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Sunday, October 18, 2015

Wintertime Back in the Old Days in Sandpoint.

I grew up in north Idaho,in Sandpoint,  and we always had a lot of snow; but when you are a kid and enjoy making snow forts and snow men, it is not a bad thing.
  It snowed so deep that it covered any cars that weren't being driven every day, and we kids took the sleds up on top of the snowpile that used to be a car, and slid down and then on down the road. 

I would help my dad when we had a couple feet of snow on the ground (usually in November sometime), and we would take the snowshovels and shovel snow up all around the base of the house to help insulate the underneath of the house from the cold. 
Later, when the snow was deeper, and piling up on the roof, my mom and dad would take a long rope and throw it over the roof of the house, and then "saw" from front to back to loosen the snow from the roof. 
Then, my dad had a long piece of 2x4 with a board nailed crossways on the end, and he would put that up to the roof as far as he could reach, and then pull the snow off of the roof with the board. 
He had to do that whenever we had a lot of snowfall.  
This created deep piles of snow alongside of the house which almost covered our windows; so we could barely see out. 
However, we could not really see out anyway, because my mom and dad always tacked up that clear plastic sheeting over all of the windows in late fall. 

Even so, I always had frost all over the inside of my bedroom windows every morning, and I could see my breath, even in the house. 
Our heat was an old oil stove, and we had to keep it on low, or it would rumble and shake the stove, and sometimes blow the top off.
 I was terrified when it did that. 
Mom was also terrified when it did that, and she would grab me and run outside into the snow, and warn me that the house might blow up at any second; so we had to get away. 
Poor Daddy ! 
He was left inside to deal with the raging and rumbling oil stove. He had to turn off the little lever that let the oil come in, and then we all waited outside until the stove burned all of the oil out  and the fire went out.  Then we opened all of the doors and let the smoke and soot out as best as we could; so we could breathe inside the housse again.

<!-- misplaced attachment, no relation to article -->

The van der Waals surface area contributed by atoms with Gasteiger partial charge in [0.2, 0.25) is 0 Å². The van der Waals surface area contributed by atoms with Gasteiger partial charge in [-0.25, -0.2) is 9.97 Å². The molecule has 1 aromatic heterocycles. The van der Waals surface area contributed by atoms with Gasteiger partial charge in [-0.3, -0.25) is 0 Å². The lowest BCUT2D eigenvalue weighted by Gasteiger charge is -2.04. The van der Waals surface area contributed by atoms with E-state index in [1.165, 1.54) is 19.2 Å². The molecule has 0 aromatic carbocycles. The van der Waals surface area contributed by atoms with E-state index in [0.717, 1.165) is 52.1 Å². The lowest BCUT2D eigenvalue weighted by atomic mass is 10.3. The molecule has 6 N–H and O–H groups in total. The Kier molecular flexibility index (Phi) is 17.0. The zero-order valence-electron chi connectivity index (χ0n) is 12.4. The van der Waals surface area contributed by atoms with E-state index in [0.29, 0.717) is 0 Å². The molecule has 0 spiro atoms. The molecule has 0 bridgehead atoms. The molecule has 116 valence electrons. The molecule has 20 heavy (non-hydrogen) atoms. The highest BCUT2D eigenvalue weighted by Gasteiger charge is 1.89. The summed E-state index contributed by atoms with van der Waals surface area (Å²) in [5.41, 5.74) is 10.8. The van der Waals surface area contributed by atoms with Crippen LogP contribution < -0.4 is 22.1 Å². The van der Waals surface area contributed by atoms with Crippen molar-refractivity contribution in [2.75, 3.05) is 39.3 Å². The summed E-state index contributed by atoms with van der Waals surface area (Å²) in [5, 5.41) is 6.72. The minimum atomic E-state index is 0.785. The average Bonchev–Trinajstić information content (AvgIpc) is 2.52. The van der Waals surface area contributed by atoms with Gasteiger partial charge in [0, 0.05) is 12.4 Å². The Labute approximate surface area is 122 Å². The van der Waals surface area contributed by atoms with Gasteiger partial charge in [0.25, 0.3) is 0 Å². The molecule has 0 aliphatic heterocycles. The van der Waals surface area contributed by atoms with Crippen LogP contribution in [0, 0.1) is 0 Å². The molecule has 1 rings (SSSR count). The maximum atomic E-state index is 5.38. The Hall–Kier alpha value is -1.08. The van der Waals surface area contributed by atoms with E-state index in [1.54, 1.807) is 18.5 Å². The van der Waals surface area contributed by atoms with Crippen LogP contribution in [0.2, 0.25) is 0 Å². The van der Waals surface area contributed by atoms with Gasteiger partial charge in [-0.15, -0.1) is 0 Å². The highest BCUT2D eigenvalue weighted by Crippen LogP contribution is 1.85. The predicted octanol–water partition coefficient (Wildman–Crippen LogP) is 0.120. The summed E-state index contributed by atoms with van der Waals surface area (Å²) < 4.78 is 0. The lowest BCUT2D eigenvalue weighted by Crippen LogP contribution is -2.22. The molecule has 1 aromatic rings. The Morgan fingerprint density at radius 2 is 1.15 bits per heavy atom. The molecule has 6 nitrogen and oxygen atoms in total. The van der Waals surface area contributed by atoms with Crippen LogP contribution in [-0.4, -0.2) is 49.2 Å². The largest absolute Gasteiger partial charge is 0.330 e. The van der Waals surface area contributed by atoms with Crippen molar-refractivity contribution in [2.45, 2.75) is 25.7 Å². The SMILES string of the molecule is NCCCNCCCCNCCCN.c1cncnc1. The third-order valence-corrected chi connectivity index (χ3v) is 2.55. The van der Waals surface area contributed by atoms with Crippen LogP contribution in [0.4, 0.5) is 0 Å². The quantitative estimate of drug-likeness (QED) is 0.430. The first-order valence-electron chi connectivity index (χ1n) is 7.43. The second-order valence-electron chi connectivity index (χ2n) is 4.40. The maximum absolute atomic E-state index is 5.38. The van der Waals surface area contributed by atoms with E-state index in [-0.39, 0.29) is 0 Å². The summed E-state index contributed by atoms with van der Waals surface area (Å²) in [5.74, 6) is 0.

By then, of course, the house was freezing, and then my dad had to try and get the stove re-lit again, and running properly. 
Since none of us enjoyed having the stove threatening to explode; we kept the stove on low, and the only warm place in the whole house was right in front of that oil stove. 
This is actually where we all spent most of the winter, and often even ate our dinner huddled in front of the stove. 

The roads were all covered with snow, and sometimes there was barely enough room in the center to drive a car, and even worse when we had to drive past another car. 
The hiway had huge rock cliffs in places, and the snow made huge ice-cliffs in the winter. It was a beautiful sight; but not any fun for my parents to have to drive anywhere on those icy roads. 

Thursday, July 23, 2015

My mother always listened to the Voice of God in her life.

My mom (a very religious person) always listened to what she called the Voice of God. She said that he would warn her about dangers, and also give her suggestions about things that would benefit her in life. 

One of the most dramatic times that this happened was when I was a very young girl. It was Memorial Day weekend, and we had the trunk of the car packed with fresh bouquets from Mom's garden to take up to the nearby town of Bonners Ferry (where we had family buried) and put on the graves. 
Besides my mom and dad, we had our neighbors, the Bailey family; so the whole car was also packed with people. 

This was in the early Fifties, and the highways (at least in northern Idaho) were always narrow and wind-y, and partway there, you had to go through a Z-shaped underpass beneath the railroad tracks.   
You could not see anything that was coming from the other direction because of the sharp corners on both sides of the underpass. 

Just as we got to the underpass, my mom suddenly pulled clear off of the road and stopped. Before anyone could even ask her why she did that, a huge car-transport semi came through the underpass. 
He was going too fast to safely make the sharp turns through the underpass, and very nearly crashed into the concrete walls along OUR side of the road. 
If my mom had not stopped right when she did, we would literally have been crushed between the semi-truck and the concrete wall of the underpass, and probably have all died right then and there. 

When we asked her how she knew to stop when she did, she just said that God had told her to stop immediately. Thankfully, my mother was listening to Him.  

This is just one example of the times that my mother was listening when God was telling her things, but it is a time that will always stand out in my memory. 

Saturday, July 4, 2015

The Worst Ever Camping Trip in My Life !

The worst-ever camping trip that I remember was done in a tiny 1963 Rambler American. If you do not remember these, they were maybe the first economy car, and back in the day when gas was only 17 cents a gallon to begin with. 
This was not actually meant to be  a camping trip.
My  husband and I had only been married a year or two, so we were both in our early twenties (probably a good thing). It was fall, and we were going hunting. 
He had the deer rifle and I had my little .22 single shot rifle for hunting grouse.